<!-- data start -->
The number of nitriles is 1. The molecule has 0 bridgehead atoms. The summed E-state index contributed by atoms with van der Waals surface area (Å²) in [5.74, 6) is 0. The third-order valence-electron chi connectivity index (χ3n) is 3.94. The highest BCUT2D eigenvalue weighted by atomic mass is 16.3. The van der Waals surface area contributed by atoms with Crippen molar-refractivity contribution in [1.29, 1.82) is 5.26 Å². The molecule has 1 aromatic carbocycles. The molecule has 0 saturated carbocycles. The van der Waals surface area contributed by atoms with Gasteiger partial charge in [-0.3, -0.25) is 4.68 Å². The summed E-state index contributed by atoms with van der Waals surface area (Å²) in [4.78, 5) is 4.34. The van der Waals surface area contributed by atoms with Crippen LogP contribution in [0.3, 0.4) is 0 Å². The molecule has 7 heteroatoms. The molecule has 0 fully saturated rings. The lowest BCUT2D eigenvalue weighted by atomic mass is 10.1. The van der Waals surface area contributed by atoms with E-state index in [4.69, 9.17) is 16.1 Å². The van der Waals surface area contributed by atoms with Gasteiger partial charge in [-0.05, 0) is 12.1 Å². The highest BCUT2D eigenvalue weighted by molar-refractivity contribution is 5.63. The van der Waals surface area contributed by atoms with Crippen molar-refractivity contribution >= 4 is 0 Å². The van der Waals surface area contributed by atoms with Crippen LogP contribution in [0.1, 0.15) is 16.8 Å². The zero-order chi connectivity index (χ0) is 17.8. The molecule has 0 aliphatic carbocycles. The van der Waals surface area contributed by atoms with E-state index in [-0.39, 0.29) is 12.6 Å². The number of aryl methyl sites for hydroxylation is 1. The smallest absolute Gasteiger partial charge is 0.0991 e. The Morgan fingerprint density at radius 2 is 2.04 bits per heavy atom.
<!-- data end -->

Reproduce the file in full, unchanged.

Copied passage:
The number of nitriles is 1. The molecule has 0 bridgehead atoms. The summed E-state index contributed by atoms with van der Waals surface area (Å²) in [5.74, 6) is 0. The third-order valence-electron chi connectivity index (χ3n) is 3.94. The highest BCUT2D eigenvalue weighted by atomic mass is 16.3. The van der Waals surface area contributed by atoms with Crippen molar-refractivity contribution in [1.29, 1.82) is 5.26 Å². The molecule has 1 aromatic carbocycles. The molecule has 0 saturated carbocycles. The van der Waals surface area contributed by atoms with Gasteiger partial charge in [-0.3, -0.25) is 4.68 Å². The summed E-state index contributed by atoms with van der Waals surface area (Å²) in [4.78, 5) is 4.34. The van der Waals surface area contributed by atoms with Crippen LogP contribution in [0.3, 0.4) is 0 Å². The molecule has 7 heteroatoms. The molecule has 0 fully saturated rings. The lowest BCUT2D eigenvalue weighted by atomic mass is 10.1. The van der Waals surface area contributed by atoms with E-state index in [4.69, 9.17) is 16.1 Å². The van der Waals surface area contributed by atoms with Gasteiger partial charge in [-0.05, 0) is 12.1 Å². The highest BCUT2D eigenvalue weighted by molar-refractivity contribution is 5.63. The van der Waals surface area contributed by atoms with Crippen molar-refractivity contribution >= 4 is 0 Å². The van der Waals surface area contributed by atoms with Crippen LogP contribution in [0.1, 0.15) is 16.8 Å². The zero-order chi connectivity index (χ0) is 17.8. The molecule has 0 aliphatic carbocycles. The van der Waals surface area contributed by atoms with E-state index in [-0.39, 0.29) is 12.6 Å². The number of aryl methyl sites for hydroxylation is 1. The smallest absolute Gasteiger partial charge is 0.0991 e. The Morgan fingerprint density at radius 2 is 2.04 bits per heavy atom.